Wednesday March 3, 2010 at 5.00pm - Lecture theatre SMB.0.14, Stewart Mason Building
Lakes and global environmental change
Professor John Anderson, Geography
Lakes are considered sites of great scenic beauty and used extensively for recreation. In many parts of the world they are also a vital natural resource both in terms of water supply and food production.
Lakes can be hotspots of aquatic biodiversity and are highly sensitive ecosystems: as a result, they are important for recognising the increasingly heavy footprint of anthropogenic impact on global biogeochemical cycles.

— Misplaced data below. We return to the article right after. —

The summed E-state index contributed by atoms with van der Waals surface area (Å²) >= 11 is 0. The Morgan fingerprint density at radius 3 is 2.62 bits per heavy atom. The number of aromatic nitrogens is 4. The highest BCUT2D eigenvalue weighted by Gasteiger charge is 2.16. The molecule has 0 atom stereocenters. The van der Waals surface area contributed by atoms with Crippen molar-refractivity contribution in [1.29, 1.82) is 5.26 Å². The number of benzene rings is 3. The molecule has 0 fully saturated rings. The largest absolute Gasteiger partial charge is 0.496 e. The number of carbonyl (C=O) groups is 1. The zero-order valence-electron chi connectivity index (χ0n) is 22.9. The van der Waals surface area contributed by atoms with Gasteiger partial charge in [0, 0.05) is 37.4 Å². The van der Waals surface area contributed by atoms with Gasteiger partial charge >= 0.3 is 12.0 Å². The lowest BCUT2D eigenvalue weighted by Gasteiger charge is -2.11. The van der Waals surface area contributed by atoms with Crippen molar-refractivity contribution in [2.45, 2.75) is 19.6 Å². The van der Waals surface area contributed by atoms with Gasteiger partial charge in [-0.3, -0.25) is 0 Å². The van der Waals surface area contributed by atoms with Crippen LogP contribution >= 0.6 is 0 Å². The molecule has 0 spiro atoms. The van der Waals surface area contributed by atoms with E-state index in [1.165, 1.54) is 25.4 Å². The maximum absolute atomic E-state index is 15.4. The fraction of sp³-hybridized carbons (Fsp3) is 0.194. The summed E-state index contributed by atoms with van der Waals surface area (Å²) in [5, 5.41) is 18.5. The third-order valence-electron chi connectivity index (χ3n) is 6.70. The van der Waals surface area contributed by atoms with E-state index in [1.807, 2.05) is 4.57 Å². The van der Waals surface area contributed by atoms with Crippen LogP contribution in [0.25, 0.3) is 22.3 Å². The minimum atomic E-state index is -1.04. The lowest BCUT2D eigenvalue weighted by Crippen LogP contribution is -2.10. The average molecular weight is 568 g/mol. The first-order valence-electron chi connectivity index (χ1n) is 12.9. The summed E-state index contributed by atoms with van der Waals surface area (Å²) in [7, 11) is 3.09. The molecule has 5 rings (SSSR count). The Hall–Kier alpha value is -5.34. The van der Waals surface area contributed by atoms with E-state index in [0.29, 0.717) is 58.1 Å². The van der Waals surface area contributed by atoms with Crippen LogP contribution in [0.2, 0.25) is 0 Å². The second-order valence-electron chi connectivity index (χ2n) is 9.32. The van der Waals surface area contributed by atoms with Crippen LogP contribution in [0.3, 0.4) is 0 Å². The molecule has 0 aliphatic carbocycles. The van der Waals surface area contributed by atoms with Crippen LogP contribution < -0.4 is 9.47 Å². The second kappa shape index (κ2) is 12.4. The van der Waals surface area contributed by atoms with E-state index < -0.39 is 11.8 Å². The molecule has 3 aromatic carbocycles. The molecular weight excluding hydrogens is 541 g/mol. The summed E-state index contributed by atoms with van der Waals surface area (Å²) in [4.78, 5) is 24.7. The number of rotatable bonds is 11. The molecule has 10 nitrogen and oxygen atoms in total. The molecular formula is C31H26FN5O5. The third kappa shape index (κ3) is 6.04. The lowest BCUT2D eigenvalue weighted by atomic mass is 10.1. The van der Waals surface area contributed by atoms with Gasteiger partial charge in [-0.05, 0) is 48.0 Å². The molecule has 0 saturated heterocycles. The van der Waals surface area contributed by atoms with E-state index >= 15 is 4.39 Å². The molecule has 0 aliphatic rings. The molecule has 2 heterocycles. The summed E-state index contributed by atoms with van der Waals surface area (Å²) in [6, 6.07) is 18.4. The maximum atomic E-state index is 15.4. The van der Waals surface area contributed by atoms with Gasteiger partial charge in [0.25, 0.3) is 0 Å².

Although they only cover a fraction of the earth, their role in biogeochemical cycling is disproportionate to their surface area. For example, lakes are now considered to an important component of the carbon cycle, both in terms of processing and burying terrestrially-derived carbon.
In this lecture, Professor Anderson illustrates the role of lakes as sentinels of change with examples from his work in the UK, Scandinavia, China and Greenland.